WASHINGTON (Reuters) - U.S. Senate Majority Leader Mitch McConnell on Tuesday raised the possibility of a spirited battle over how an impeachment trial for President Donald Trump would be run and suggested that the referee - Supreme Court Justice John Roberts - not meddle.
Under the U.S. Constitution, if there is an impeachment trial for Trump, Roberts would preside over it.
“I would anticipate the chief justice would play a passive role” much like then-Supreme Court Chief Justice William Rehnquist during the impeachment trial of President Bill Clinton in 1999, McConnell told reporters in the Capitol.
Rehnquist was seen as giving senators latitude in deciding the shape of Clinton’s trial.
The U.S. House of Representatives is investigating Trump over his attempt to pressure Ukraine into investigating Democratic former Vice President Joe Biden, a political opponent of Trump.
Democrats, who control the House, are on the verge of writing and passing articles of impeachment against Trump, which would trigger a trial in the Republican-led Senate. A guilty verdict - seen as a long shot - would oust Trump from the presidency.
McConnell was asked by reporters how he would craft trial procedures that could determine the length of the procedure, the handling of witnesses and whether senators could pose questions.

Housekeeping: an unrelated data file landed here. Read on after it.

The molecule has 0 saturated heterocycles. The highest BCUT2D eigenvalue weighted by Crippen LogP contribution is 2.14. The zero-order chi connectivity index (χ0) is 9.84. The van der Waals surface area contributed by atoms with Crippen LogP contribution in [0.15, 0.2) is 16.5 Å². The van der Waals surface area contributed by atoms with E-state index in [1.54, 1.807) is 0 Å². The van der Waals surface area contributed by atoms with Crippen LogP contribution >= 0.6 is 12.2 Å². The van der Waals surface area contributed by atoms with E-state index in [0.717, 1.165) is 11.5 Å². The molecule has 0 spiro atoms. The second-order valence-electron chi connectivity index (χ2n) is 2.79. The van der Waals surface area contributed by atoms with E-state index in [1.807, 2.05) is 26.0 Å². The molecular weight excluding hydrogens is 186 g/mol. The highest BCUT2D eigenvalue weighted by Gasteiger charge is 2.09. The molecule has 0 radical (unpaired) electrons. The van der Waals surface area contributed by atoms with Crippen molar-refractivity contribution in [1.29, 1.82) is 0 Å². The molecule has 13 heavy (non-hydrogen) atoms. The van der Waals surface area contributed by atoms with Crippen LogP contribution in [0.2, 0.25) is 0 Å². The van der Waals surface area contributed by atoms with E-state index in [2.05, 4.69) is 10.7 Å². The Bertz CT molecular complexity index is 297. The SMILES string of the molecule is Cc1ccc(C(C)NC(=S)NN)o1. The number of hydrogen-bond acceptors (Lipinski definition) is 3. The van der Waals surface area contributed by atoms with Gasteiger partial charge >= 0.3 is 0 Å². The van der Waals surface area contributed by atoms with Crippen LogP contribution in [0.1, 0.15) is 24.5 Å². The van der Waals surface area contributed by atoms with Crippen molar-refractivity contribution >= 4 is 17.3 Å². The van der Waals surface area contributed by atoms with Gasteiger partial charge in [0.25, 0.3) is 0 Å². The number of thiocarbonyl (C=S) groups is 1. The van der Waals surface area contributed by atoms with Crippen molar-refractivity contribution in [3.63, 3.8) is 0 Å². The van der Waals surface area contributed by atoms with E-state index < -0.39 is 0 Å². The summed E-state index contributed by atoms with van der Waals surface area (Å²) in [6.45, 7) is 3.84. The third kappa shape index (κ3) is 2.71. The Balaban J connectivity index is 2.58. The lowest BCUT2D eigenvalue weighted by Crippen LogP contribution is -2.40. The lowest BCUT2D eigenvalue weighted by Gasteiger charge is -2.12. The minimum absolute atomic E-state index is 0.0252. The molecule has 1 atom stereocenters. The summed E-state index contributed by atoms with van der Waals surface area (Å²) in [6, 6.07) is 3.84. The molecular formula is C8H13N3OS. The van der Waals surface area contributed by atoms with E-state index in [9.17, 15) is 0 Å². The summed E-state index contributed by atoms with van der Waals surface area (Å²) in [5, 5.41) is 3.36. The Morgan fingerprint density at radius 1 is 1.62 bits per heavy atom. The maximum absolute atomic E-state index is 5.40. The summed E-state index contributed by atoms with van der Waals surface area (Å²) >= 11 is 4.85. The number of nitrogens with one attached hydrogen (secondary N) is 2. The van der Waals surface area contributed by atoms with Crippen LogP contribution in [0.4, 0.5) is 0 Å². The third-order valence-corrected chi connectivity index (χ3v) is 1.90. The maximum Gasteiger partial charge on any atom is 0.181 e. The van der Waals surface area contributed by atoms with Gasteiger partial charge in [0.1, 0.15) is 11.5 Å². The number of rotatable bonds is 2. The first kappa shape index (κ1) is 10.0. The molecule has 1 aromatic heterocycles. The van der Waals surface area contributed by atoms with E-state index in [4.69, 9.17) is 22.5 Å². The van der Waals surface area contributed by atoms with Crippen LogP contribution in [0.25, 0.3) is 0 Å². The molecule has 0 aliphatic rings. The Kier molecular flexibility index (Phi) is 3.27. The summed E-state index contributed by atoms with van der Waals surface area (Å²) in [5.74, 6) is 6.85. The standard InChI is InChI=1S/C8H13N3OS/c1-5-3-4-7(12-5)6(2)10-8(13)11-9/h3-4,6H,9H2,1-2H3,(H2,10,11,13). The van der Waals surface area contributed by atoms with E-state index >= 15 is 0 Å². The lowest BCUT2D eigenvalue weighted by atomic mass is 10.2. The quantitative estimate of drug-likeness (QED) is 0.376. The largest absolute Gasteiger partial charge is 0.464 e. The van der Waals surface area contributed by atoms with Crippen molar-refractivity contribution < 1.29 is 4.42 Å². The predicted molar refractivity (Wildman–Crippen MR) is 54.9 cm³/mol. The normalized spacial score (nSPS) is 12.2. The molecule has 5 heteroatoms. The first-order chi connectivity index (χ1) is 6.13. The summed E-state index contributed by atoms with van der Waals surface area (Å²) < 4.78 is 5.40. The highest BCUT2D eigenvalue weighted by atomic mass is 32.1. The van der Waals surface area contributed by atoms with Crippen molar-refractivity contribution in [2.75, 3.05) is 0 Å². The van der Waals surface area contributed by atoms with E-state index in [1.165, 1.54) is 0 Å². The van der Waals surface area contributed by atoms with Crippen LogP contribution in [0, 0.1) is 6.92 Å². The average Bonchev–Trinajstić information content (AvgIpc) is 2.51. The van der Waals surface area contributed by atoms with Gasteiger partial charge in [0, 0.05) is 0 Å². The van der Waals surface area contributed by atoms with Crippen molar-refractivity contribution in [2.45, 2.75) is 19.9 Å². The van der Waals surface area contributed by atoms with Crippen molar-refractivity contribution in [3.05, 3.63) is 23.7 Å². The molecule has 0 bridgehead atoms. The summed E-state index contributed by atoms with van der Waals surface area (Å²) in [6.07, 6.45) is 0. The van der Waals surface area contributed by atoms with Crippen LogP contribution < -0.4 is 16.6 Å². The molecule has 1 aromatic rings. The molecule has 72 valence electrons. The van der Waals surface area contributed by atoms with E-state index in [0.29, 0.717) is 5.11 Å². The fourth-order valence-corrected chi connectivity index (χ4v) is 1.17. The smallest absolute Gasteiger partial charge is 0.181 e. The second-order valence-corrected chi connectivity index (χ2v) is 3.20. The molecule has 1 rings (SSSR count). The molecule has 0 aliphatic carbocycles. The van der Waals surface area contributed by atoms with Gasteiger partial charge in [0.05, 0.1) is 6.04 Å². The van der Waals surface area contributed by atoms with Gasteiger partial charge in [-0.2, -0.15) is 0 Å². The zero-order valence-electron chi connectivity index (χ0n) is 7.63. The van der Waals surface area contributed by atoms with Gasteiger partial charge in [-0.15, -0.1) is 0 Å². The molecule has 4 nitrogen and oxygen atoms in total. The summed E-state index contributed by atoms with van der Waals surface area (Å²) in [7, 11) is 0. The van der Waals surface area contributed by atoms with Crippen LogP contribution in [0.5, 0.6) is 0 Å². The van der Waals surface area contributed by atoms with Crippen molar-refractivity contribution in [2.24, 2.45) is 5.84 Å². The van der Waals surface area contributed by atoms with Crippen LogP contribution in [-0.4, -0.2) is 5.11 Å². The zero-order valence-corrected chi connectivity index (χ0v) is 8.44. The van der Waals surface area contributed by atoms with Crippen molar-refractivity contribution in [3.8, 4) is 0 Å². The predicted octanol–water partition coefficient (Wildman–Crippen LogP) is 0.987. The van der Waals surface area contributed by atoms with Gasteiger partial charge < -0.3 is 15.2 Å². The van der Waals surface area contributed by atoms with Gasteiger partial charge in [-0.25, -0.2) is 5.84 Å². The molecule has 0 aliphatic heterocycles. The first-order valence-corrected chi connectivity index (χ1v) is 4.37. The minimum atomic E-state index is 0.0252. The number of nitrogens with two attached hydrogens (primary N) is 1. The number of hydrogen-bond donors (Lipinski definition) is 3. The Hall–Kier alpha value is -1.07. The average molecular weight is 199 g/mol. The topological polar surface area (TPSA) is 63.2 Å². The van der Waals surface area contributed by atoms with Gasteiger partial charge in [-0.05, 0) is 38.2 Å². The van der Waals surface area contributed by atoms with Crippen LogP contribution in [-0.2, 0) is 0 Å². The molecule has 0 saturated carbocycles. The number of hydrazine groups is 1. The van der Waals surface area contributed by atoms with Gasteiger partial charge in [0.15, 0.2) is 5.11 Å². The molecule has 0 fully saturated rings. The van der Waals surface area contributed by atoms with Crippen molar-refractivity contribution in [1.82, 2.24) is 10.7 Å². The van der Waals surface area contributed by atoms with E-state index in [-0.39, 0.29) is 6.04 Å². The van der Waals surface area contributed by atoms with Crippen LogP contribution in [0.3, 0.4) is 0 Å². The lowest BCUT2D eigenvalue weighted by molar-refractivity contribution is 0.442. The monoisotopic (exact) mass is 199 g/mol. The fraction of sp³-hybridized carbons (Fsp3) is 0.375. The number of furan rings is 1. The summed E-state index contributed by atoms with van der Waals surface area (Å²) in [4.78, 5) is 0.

McConnell said it was too early to know how everything would run. He outlined options for deciding, such as a bipartisan deal brokered by him and Senate Democratic Leader Chuck Schumer. Alternatively, McConnell said, a coalition of 51 senators — a simple majority of the Senate — could strike a deal on rules.
If both efforts failed, McConnell said, the trial could begin with the basics that everyone could agree upon: House Democrats presenting their case followed by a rebuttal from Trump’s lawyers.
Then, a floor battle could be waged over next steps.
McConnell said a series of proposals could be put up for a vote, if Roberts allowed such a game plan, to see which one could win enough backing for approval.
As during Clinton’s trial, one such proposal could be to dismiss the case with a simple majority vote.
Republicans hold 53 Senate seats, while Democrats control 47 when counting two independents who often align with them.
Schumer told reporters he hoped for a bipartisan deal with a “full” and “open” trial that is not cut short.
While McConnell has been deflecting reporters’ questions about a trial, it clearly is on his mind. He said he recently brushed up on the subject “by reading a little book” called “Impeachment: An American History.”
Reporting by Richard Cowan; additional reporting by Susan Cornwell